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Botswana: Bushmen of the Central Kalahari Game Reserve

Volume 726: debated on Monday 14 March 2011


Asked By

To ask Her Majesty’s Government what representations they will make to the Government of Botswana about their complying with the 1966 constitution, the United Nations Declaration on the Rights of Indigenous Peoples, and recent court judgments in their dealings with Bushmen of the Central Kalahari Game Reserve.

My Lords, the UK follows closely the situation of the San communities in the Central Kalahari Game Reserve. We will continue to encourage dialogue between the San communities and the Government of Botswana, and we raise the issue at appropriate levels. We welcome the Government of Botswana’s announcement that they will respect and facilitate the implementation of the recent decision of the court of appeal granting San community members the right to access and sink boreholes within the reserve.

My Lords, that is, of course, good news. However, as the Government of Botswana have overridden court judgments in the past, do Her Majesty’s Government accept that we have perhaps a special responsibility in this matter, because we did, after all, give Botswana its constitution in 1966, and it has been consistently abused? Will the Government, as the noble Lord has indicated, pay particular attention to making sure that the Bushmen have free access to their reserve, to their water supply and, indeed, to new boreholes?

My Lords, I am not sure that the Government accept that the constitution has been consistently abused, but I welcome the noble Lord’s support for this ethnic minority and its culture, for his vigorous support for the international human rights regime and his insistence that human rights obligations limit state sovereignty. I also congratulate him on his support for the rule of law as a limiting factor on majoritarian democracy, and I am sure that he will hold true to all these principles in his approach to the EU Bill next week. I particularly welcome his reference to the ruling of the Botswana appeal court, which the Botswana Government have clearly accepted. As he will know, the court is, unusually, composed of foreign judges. The judgment is signed by two South African judges and one each from Ghana, Lesotho and Zimbabwe, the last of whom is called McNally. I am glad that the noble Lord recognises that foreign judges can reinforce domestic standards of human rights.

My Lords, can my noble friend confirm that the Government of Botswana have already sent a team into the CKGR in pursuance of their undertaking to facilitate the return of the Bushmen? Can he also say whether there is any prospect of employment for the Bushmen in enterprises being set up in the reserve, such as the $3.5 billion diamond mine at which, given suitable training, they might be employed?

My Lords, my noble friend will recognise how difficult it is to combine maintaining the traditional hunter-gatherer way of life with economic development. The report of the UN special rapporteur on human rights for minorities talks about,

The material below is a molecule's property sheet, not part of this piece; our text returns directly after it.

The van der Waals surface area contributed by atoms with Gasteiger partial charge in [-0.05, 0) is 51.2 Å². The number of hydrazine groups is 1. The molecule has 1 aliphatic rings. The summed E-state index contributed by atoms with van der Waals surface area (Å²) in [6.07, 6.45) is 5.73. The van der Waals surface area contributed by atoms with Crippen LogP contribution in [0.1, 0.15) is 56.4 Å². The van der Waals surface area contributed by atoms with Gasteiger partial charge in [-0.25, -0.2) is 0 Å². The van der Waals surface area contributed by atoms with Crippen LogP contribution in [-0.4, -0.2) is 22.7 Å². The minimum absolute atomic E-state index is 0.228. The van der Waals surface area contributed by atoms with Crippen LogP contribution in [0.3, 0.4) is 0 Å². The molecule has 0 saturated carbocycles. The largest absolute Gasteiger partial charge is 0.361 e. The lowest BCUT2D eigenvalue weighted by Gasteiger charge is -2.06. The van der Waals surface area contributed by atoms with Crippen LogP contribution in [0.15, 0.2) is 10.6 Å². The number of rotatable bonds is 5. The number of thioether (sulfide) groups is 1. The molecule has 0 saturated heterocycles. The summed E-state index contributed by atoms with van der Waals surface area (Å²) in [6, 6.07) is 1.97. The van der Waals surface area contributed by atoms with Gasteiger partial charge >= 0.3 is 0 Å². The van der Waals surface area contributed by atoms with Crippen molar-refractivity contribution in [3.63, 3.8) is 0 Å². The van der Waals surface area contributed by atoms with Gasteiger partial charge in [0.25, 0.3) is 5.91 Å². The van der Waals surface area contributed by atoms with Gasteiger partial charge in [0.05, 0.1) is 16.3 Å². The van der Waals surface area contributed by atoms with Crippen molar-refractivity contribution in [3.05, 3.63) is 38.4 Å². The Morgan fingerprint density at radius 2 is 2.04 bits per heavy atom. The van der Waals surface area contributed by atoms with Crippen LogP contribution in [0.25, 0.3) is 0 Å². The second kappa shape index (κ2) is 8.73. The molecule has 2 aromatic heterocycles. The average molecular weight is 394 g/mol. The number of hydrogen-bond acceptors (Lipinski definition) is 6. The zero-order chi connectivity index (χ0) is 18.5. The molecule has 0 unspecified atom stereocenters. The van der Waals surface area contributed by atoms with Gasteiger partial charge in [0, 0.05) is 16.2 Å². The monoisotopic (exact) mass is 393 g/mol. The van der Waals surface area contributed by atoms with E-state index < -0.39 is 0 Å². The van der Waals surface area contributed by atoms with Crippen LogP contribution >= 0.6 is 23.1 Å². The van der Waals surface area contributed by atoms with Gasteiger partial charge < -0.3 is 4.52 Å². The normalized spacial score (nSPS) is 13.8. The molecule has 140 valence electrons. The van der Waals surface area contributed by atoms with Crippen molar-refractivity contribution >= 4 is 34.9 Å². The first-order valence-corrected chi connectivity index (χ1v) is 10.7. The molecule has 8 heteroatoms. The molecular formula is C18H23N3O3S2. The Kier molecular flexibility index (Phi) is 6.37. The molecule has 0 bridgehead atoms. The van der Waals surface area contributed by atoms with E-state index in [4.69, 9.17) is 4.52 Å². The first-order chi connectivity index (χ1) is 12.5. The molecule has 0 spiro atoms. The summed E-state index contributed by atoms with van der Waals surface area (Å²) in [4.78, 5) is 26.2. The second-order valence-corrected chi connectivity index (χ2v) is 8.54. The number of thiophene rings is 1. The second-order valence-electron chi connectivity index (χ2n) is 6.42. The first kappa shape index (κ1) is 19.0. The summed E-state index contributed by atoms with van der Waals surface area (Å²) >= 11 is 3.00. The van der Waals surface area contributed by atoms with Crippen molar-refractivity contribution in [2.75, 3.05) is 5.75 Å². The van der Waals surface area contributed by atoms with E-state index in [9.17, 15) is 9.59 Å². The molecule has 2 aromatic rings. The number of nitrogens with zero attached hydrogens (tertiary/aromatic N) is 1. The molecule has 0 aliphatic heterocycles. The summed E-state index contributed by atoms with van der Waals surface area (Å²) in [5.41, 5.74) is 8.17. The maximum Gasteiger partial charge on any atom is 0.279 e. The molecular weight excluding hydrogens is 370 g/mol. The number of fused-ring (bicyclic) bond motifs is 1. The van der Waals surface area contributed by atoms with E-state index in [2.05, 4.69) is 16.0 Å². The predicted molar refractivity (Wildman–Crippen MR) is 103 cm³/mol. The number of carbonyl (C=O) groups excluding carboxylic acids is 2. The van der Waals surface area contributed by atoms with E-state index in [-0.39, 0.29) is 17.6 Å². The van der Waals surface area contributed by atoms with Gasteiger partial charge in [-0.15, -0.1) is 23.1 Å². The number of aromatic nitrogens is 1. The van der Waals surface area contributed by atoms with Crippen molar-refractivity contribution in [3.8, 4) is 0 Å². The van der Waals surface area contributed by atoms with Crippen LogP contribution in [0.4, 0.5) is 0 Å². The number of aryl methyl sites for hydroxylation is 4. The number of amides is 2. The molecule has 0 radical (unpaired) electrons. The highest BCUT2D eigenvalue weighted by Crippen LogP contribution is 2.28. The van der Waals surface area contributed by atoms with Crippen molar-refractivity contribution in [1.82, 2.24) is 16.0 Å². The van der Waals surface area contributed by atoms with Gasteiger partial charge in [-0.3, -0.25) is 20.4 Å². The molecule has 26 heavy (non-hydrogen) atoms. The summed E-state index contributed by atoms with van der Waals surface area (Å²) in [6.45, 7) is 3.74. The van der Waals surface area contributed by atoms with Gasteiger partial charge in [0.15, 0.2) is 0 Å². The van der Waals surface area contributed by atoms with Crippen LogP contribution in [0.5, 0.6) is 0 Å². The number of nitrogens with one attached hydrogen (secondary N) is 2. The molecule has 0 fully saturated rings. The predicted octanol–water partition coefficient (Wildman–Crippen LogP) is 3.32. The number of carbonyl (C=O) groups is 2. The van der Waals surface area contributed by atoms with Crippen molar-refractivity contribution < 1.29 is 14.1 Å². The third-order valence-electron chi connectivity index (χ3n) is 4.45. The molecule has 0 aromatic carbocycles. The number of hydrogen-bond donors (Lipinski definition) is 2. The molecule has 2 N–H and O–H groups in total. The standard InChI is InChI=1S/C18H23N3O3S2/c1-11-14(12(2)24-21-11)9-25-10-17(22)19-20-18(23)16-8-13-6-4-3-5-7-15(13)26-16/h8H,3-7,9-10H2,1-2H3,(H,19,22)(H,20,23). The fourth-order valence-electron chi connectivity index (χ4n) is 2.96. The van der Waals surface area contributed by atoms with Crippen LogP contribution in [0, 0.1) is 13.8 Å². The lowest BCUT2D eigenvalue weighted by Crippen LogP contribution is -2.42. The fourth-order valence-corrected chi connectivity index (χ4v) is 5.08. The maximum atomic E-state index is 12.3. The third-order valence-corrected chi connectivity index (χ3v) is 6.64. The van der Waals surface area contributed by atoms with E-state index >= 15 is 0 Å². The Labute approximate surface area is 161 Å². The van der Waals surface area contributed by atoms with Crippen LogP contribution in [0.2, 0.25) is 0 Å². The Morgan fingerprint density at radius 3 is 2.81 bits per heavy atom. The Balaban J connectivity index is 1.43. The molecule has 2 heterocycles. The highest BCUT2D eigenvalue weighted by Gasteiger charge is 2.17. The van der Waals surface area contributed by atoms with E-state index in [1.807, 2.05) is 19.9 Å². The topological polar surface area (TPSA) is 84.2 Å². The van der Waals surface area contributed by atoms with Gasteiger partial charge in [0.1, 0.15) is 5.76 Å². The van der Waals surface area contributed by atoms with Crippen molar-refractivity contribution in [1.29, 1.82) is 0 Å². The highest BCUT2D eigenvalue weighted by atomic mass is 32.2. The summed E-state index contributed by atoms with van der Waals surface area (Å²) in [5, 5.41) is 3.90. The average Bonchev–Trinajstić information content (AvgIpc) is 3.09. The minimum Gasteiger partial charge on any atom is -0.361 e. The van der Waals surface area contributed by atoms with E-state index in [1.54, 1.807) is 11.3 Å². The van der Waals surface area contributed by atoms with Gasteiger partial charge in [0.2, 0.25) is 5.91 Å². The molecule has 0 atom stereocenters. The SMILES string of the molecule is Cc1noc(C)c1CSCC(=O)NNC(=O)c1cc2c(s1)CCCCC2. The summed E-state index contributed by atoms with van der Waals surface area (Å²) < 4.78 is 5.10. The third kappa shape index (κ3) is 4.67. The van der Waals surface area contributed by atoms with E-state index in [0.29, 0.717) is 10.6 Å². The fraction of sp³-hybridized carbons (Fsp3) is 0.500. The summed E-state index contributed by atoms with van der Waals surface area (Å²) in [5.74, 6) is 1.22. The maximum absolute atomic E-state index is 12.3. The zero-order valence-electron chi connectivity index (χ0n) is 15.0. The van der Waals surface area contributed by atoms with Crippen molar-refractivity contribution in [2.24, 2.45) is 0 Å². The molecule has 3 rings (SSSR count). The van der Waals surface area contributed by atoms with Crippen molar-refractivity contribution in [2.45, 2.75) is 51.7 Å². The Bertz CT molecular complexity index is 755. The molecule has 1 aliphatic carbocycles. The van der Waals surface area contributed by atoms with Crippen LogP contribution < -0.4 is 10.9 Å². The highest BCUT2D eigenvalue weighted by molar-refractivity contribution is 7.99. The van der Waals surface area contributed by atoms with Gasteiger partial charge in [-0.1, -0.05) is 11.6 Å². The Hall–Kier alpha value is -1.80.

“economic and other development activities that align with the culture of the targeted communities, including hunting and gathering activities”.

The problem here is that once you start talking about education, medical assistance et cetera, you are moving away from traditional culture.

Does the Minister feel able to make an evaluation of the role of the mining interests in this area? Does he think that their role is helpful or frustrating in terms of achieving the desires of the indigenous people there?

My Lords, as we all know, these are extremely difficult issues. Botswana has done extremely well economically, and its wealth lies above all in diamonds. That wealth has been put to use for the benefit of economic development in that country; and last year Transparency International ranked Botswana as number 1 in sub-Saharan Africa in terms of the transparency and non-corruption of its Government. I am assured that high commission officials from Britain regularly visit the Central Kalahari Game Reserve and that the current proposals from Gem Diamonds will not destroy the reserve.

Will the Minister comment on the fact that the real difficulty in enforcing the UN Declaration on the Rights of Indigenous Peoples is that it is not legally binding, and that this creates enormous difficulties? Can he therefore also confirm that the United Kingdom is supporting the recent call by the UN special rapporteur on the rights of indigenous peoples for urgent action to ensure that the rights and principles enshrined in the declaration are implemented?

My Lords, I read with great interest the very useful report on Botswana which the UN special rapporteur presented last year. The noble Baroness will know, and I now understand, how immensely difficult it is to maintain traditional cultures in the face of all the pressures of economic development. In a number of other countries there is a clear role for these minorities in protecting the rainforest. In Botswana, some of the issues are a little more difficult.

My Lords, are the Government aware that a number of Bushmen have actually been educated according to our western culture and still wish to return to their way of life? Secondly, does the Minister agree that a diamond mine occupies a very small area in the vast expanse of the Central Kalahari Game Reserve and there really should be plenty of room for both?

I thank the noble Lord for reinforcing my previous point. As he will be aware, however, there is no surface water in the game reserve; the Bushmen traditionally obtained their water from fruit. Once one talks about providing boreholes around the reserve, one is already beginning to change the traditional way of life. That is one of the tensions we are stuck with as we deal with these problems.